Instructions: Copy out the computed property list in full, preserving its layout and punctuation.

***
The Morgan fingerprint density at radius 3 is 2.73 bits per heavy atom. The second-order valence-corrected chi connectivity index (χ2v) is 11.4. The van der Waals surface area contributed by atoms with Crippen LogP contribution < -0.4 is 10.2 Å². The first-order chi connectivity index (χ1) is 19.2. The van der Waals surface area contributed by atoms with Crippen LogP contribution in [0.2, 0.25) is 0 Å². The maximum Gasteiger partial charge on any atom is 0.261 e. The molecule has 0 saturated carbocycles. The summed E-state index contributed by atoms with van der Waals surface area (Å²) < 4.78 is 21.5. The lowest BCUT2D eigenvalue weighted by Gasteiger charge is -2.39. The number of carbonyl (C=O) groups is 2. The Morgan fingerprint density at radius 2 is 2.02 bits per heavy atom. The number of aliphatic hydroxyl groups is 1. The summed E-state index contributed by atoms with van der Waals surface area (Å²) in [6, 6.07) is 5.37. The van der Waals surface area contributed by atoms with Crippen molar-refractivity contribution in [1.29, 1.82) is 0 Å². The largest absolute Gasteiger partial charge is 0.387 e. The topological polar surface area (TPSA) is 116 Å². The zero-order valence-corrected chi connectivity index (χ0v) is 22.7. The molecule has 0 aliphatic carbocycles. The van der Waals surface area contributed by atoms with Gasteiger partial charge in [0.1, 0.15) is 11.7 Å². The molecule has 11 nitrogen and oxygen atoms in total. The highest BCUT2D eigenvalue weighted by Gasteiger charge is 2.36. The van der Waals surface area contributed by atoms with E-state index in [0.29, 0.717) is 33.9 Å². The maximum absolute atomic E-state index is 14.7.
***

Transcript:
The Morgan fingerprint density at radius 3 is 2.73 bits per heavy atom. The second-order valence-corrected chi connectivity index (χ2v) is 11.4. The van der Waals surface area contributed by atoms with Crippen LogP contribution < -0.4 is 10.2 Å². The first-order chi connectivity index (χ1) is 19.2. The van der Waals surface area contributed by atoms with Crippen LogP contribution in [0.2, 0.25) is 0 Å². The maximum Gasteiger partial charge on any atom is 0.261 e. The molecule has 0 saturated carbocycles. The summed E-state index contributed by atoms with van der Waals surface area (Å²) < 4.78 is 21.5. The lowest BCUT2D eigenvalue weighted by Gasteiger charge is -2.39. The number of carbonyl (C=O) groups is 2. The Morgan fingerprint density at radius 2 is 2.02 bits per heavy atom. The number of aliphatic hydroxyl groups is 1. The summed E-state index contributed by atoms with van der Waals surface area (Å²) in [6, 6.07) is 5.37. The van der Waals surface area contributed by atoms with Crippen molar-refractivity contribution in [1.29, 1.82) is 0 Å². The largest absolute Gasteiger partial charge is 0.387 e. The topological polar surface area (TPSA) is 116 Å². The zero-order valence-corrected chi connectivity index (χ0v) is 22.7. The molecule has 0 aliphatic carbocycles. The van der Waals surface area contributed by atoms with Gasteiger partial charge in [0.1, 0.15) is 11.7 Å². The molecule has 11 nitrogen and oxygen atoms in total. The highest BCUT2D eigenvalue weighted by Gasteiger charge is 2.36. The van der Waals surface area contributed by atoms with E-state index in [0.29, 0.717) is 33.9 Å². The maximum absolute atomic E-state index is 14.7.